Power and Politics: ELP - Lesson 3
Students will work in groups to organize a political campaign that they present in class. This is the third in a series of three lessons. Beginning with an introduction to political ideology, the modules proceed to a study of the American political process and elections.
Trailblazers: Paul Kos
Paul Kos helped define a Bay Area approach to Conceptual art that emphasizes the elegant use of materials to explore issues of perception, social relations, and life activities. SPARK gets an introduction to his 30-year body of provocative and humorous work at the first major retrospective exhibition ...
Continents and Currents
Continents and Currents beautifully demonstrates how the position of continents affects the movements of ocean currents. It serves as an engaging introduction for discussions of plate tectonics, currents, climate, and even Earth history.
Personal Preparedness Planning For Public Health Workers
Public health workers need to understand and implement basic concepts of personal preparedness planning so that they can function effectively as public health emergency responders in a post-9/11 world. These basic preparedness strategies can be applied to meet a broad range of public health emergency response challenges, including - but not limited to - acts of terrorism. Personal Preparedness Planning provides a practical introduction to these concepts that is tailored to the needs of public he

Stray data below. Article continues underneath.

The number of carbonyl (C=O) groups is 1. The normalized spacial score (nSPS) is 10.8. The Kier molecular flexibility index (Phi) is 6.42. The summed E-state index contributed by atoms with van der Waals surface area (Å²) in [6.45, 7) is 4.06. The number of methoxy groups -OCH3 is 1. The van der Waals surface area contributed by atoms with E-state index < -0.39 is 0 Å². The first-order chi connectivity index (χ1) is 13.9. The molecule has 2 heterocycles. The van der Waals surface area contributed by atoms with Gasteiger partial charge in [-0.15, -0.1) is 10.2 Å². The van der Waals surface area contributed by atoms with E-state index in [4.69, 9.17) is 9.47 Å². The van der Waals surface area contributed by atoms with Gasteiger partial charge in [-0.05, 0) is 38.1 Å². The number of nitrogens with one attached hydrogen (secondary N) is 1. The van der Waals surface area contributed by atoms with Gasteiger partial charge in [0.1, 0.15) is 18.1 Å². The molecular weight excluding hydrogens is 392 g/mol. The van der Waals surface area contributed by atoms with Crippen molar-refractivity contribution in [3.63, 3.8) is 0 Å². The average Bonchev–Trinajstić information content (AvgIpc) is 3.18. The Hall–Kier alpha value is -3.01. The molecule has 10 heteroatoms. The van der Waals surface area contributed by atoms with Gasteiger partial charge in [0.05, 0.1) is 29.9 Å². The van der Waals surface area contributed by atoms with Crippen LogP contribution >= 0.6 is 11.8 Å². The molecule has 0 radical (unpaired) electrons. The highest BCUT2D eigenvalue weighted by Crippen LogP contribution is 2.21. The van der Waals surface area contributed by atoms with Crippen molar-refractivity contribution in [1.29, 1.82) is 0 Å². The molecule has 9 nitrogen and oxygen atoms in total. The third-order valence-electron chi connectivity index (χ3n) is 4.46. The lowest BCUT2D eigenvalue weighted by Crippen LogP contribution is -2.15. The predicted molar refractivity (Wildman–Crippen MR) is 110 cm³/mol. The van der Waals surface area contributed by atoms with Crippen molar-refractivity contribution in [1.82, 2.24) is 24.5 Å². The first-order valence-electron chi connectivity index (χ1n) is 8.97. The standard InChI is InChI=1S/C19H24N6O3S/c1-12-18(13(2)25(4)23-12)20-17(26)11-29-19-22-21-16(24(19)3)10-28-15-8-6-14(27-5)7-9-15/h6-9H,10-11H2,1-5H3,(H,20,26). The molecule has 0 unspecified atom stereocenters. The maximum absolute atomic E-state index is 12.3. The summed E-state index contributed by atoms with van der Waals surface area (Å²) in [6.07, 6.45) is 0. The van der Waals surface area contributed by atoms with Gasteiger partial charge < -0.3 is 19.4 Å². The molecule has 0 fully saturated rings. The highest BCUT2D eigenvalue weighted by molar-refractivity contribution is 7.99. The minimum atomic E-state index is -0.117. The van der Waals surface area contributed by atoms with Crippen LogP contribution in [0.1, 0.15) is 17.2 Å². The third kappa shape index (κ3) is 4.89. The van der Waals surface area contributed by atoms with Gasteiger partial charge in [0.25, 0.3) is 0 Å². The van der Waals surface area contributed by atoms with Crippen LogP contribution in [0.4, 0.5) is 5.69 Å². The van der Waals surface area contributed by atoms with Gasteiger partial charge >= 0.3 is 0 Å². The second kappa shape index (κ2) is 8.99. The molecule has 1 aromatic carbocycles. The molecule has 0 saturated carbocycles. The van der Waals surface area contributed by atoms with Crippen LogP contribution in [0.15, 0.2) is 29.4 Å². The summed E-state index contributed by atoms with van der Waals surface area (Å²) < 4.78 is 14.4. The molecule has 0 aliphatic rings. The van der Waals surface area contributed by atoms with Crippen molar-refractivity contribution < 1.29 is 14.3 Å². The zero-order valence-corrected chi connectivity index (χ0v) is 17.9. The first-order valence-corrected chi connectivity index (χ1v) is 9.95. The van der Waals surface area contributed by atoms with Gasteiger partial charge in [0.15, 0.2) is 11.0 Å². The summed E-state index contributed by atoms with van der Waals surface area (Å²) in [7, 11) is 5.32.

Conflict resolution: Respecting emotions
The message of this unit is that emotions are normal in a conflict situation, and they can contribute to problem solving if you learn how to manage them.
Gender and ICTs policy
This unit provides an overview of critical gender and Information and Communications Technologies (ICTs) issues, their relevance for ICTs policy formulation, programme design and implementation, as well as the monitoring, evaluation and impact assessment of ICTs initiatives. It also provides an introduction to the Gender Evaluation Methodology developed by the APC WNSP.
The Cardiovascular System
After completion of this project, you will be able to: 1. Identify the components of blood 2. Describe the function of blood 3. Label a normal human heart. 4. Trace the flow of blood through the human body and the heart.